In Koh’s concluding chapter, she reflects upon how Malaysia’s racialisation of class inequalities makes class itself difficult to study. While Koh acknowledges that class is intimately linked to mobile Malaysians’ access to their preferred education streams, I still felt that the analysis would have benefited from a greater acknowledgement of the classifying and performative nature of class within this context. Having personally grown up in South Africa, I found that Koh’s study illuminates the need for comparative analyses of different post-colonial contexts, which offers the possibility of ‘identifying similarities and divergences in different colonial and post-colonial experiences and how these subsequently influence education, citizenship and migration’ (272). This is particularly interesting when considering how the relic of racial stratification in the education system inherited by British colonial rule echoes other observations on colonial legacies in this sphere elsewhere (75).
This book challenges existing literature on skilled migration and flexible citizenship by showing how such migration may be racialised and by highlighting the need to conceptualise migration and citizenship practices historically. Koh’s analysis shows how race as a colonial legacy initiates and is in turn perpetuated by mobile Malaysians’ culture of migration. The post-colonial approach she adopts makes a novel contribution to the fields of migration studies and geography in that it demonstrates how ‘the real impact of colonial legacies lies in the internalised understandings about race, education and citizenship that continue to define the behaviours of generations after the end of the colonial period’ (218). I strongly recommend this book for scholars interested in post-colonial studies, migration, citizenship and race, as well as anyone looking for a more nuanced insight into the formation of contemporary Malaysia.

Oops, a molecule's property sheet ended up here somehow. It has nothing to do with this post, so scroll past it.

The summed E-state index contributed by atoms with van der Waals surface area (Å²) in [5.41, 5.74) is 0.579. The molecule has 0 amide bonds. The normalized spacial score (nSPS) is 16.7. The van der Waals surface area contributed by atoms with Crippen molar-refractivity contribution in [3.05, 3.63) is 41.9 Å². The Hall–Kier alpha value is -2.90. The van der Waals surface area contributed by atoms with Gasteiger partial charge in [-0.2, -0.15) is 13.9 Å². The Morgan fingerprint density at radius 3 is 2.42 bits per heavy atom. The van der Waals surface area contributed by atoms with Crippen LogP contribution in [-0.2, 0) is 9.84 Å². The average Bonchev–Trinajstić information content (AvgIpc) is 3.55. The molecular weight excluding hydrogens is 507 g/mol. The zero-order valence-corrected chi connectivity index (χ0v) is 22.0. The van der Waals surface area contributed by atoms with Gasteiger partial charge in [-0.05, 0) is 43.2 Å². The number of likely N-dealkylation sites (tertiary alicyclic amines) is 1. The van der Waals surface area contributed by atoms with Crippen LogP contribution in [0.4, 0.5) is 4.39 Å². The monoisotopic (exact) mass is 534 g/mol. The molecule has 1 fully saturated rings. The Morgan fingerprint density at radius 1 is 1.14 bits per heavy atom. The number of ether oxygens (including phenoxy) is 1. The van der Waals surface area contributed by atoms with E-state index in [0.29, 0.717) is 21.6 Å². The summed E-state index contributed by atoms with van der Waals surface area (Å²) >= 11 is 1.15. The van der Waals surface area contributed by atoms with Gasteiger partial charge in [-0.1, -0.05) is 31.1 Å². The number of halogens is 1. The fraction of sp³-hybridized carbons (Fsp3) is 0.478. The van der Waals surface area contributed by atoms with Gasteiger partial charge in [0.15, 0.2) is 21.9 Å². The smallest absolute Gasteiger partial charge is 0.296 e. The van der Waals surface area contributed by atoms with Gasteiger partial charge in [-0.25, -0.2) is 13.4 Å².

Fawzia Haeri Mazanderani is in the third year of her PhD in Education at the University of Sussex. Her dissertation focuses on the development of aspirations of young people living in post-apartheid South Africa. She has a background in Social Anthropology from UCT (South Africa) and SOAS (London). Read more by Fawzia Haeri Mazanderani.
Note: This review gives the views of the author, and not the position of the LSE Review of Books blog, or of the London School of Economics.